If there is one image of Prince Harry and Meghan that exemplifies their 16-day royal tour of Australia, Fiji, Tonga and New Zealand, it is of them holding hands: clasped while they strolled barefoot on Bondi beach in Sydney, gripped as they met adoring crowds in Auckland, New Zealand, and cradled at official receptions in Fiji and Tonga.
And it’s not just holding hands. The last 16 days have seen an onslaught of images showing Harry and Meghan snuggling, stroking each other’s backs, hugging, fondling their hair, even playing with a royal ear. There’s even the trademark Sussex double clasp, by which Meghan reaches her free hand in front of her to hold his arm above their entwined hands (more rarely, Harry takes the more discreet route of extending his arm behind back to enfold their hands with his second one). It can be awkward, such as when they kept holding hands as they clambering down windswept aircraft stairs in Wellington, New Zealand even while Meghan used her free hand to push her short skirt down and Harry used his to keep his suit jacket closed.
But their increasing reputation for adorable public displays of affection has dominated the headlines—irking some. “Yes, there is such a thing as too much PDA,” said one royal blogger who has kept a close watch of the Harry and Meghan tour, but wishes to remain anonymous because she doesn’t want to deal with the inevitable negative reactions from Meghan fans to her comments (tellingly, no one who talked to me on this topic wanted their names used). “It’s now starting to come across as clingy, needy and insecure and more importantly actually quite unprofessional.” Another veteran watcher added: “It is jarring. We just have not seen this before in the royal family.”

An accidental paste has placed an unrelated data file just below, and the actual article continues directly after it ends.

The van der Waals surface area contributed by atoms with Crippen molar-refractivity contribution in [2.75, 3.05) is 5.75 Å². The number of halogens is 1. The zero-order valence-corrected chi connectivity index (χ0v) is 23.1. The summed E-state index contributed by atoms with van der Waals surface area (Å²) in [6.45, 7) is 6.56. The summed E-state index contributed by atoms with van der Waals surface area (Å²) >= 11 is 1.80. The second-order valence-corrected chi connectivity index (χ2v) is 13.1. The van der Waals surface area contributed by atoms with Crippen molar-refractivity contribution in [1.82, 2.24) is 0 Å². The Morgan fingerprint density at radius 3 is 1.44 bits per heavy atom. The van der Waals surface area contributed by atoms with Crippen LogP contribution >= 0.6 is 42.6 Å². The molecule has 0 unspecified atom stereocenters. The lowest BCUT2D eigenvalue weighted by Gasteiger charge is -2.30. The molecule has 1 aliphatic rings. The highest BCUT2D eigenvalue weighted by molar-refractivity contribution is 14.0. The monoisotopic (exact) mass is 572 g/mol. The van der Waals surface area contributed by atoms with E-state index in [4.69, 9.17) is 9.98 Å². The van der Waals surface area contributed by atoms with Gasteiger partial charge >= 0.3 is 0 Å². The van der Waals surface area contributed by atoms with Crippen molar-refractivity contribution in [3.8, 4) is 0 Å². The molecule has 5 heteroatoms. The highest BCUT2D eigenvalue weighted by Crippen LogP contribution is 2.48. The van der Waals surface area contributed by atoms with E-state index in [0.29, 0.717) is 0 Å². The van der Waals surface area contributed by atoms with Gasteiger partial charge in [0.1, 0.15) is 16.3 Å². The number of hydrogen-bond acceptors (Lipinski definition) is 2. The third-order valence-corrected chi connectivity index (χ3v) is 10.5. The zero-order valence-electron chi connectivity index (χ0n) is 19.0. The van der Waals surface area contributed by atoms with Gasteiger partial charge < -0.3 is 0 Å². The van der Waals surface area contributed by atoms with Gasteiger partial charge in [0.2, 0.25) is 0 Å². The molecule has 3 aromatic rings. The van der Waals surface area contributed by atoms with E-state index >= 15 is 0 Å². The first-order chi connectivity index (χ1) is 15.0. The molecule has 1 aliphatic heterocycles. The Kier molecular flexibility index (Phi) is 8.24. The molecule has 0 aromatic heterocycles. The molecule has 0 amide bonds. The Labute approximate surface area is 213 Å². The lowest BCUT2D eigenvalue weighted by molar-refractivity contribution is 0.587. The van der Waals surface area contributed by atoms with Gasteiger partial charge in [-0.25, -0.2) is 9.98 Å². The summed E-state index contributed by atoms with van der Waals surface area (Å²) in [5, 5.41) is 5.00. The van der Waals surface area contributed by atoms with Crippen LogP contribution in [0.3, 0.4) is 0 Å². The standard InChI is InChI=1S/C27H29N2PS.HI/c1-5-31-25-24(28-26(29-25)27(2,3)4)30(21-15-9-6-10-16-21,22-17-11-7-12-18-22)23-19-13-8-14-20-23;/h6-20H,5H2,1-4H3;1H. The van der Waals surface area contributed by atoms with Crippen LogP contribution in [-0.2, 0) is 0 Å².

Those observers aren’t alone. When the Daily Mail noticed that complaints were piling up on the Mumsnet parenting site, it blared: “ ‘Touchy-feely’ Harry and Meghan should save their tactile royal tour displays for when they are in PRIVATE tutting moms moan—but fans insist their affectionate behaviour is ‘lovely.’ ” A commenter posted, “And it’s not just holding hands is it—it’s clinging to the point where they look awkward as they only have one free hand each—bit like a three-legged race.”
It leads to a question that might seem petty, but is worth asking: is there such a thing as too much royal PDA? Whether or not you agree with the couple’s choice to be so public with their affection, the criticism of it speaks to real issues that go beyond mere snark and scolding.
No one is negating Harry and Meghan’s love for each other, nor the fact that they are free to show it in public. After all, holding hands wouldn’t and shouldn’t cause a blip of objection were they two ordinary folk. But the thing about being a royal is that it is a job, and it’s one that expects, even demands, a level of propriety increasingly uncommon today. It’s rare for British royals—or any royals for that matter—to be so public in their sustained, and distracting, displays of physical togetherness when on official engagements. Prince William and Kate, Duchess of Cambridge, often laugh and joke at engagements, but aside from a guiding hand on a back here or the occasional hand-hold there, they haven’t displayed as many physical displays of affection in seven years of marriage as Meghan and Harry have on this 16-day tour. It’s partly their more conservative natures, but it also allows attention to stay focused on their work.